CAMPAIGNERS fighting to save a historic railway tunnel from closure have hit out at the rising cost of work to shore-up a shaft in the 1.4-mile-long structure.

The Queensbury Tunnel Society wants the Victorian structure to be reopened to form the centrepiece of a cycle path network connecting Halifax to Bradford and Keighley.

Members have been fighting moves by Highways England to fill in the tunnel.

The society says the cost of shoring-up the shaft has soared by 25 per cent to more than £1 million and work has not yet started, although it was meant to be finished by now.

According to the society, contractors are unable to strengthen the fourth shaft due to floodwater, which emerged after Highways England failed to pay a £50 annual rent on a pumping station – thus resulting in it being shut down.

Campaigners say plans emerged in July for the shaft, with the main phase due to finish in September.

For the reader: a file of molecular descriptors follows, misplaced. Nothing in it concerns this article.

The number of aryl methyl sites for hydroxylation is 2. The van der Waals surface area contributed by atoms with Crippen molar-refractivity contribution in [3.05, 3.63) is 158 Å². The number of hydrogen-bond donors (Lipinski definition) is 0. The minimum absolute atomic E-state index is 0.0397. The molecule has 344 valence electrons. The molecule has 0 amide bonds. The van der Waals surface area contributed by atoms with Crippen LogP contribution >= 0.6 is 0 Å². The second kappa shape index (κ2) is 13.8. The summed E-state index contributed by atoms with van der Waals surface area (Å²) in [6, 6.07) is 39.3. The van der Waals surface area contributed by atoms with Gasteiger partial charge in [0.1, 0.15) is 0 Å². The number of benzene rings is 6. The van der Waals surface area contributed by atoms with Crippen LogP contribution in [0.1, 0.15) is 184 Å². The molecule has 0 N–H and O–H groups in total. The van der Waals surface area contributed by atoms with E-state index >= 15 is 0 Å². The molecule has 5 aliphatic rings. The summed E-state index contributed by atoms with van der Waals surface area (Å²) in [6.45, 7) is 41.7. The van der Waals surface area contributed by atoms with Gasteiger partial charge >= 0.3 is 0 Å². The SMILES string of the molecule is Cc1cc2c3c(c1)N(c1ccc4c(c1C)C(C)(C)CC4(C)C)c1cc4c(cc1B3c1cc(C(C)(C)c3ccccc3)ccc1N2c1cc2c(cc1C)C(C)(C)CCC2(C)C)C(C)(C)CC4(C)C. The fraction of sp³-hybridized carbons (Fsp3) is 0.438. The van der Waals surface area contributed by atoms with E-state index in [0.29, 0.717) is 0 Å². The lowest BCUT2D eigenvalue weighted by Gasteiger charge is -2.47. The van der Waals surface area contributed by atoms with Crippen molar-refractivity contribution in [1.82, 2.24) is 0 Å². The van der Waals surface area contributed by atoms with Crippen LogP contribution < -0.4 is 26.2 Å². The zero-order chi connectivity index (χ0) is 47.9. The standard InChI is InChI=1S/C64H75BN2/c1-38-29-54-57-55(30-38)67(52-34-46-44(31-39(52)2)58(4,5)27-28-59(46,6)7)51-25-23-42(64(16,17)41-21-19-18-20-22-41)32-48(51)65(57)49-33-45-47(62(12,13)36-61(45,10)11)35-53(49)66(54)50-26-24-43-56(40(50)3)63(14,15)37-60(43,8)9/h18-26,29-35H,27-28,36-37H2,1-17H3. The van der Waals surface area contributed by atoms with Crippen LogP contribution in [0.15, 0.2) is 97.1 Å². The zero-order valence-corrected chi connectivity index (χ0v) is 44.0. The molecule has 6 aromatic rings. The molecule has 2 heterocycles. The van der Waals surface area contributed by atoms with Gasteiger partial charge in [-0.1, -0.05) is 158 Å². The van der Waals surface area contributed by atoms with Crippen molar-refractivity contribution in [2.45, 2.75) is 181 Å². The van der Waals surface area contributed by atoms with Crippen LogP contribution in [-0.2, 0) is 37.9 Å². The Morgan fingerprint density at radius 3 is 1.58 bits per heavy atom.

Society leader Dr Norah McWilliam said: “Back in August, the landowner offered to restart the pumping station for a partial de-watering, allowing Highways England to install the same type of strengthening used at the other shafts ­– cutting the cost of the scheme.” She says the offer was rejected.

Highways England says work carried out at the site benefits any future plans to reopen the tunnel, by keeping the structure safe.

“Preventing an uncontrolled collapse is the best option for keeping the tunnel viable for future use,” said a spokesman. “Our remit is to maintain the safety and integrity of the structure.”

The spokesman added that the Department for Transport – which owns the tunnel – had deemed the landowner’s offer “unacceptable” for several reasons. Highways England said it couldn’t undertake stabilising works prescribed by a third party which had no legal responsibility for the tunnel.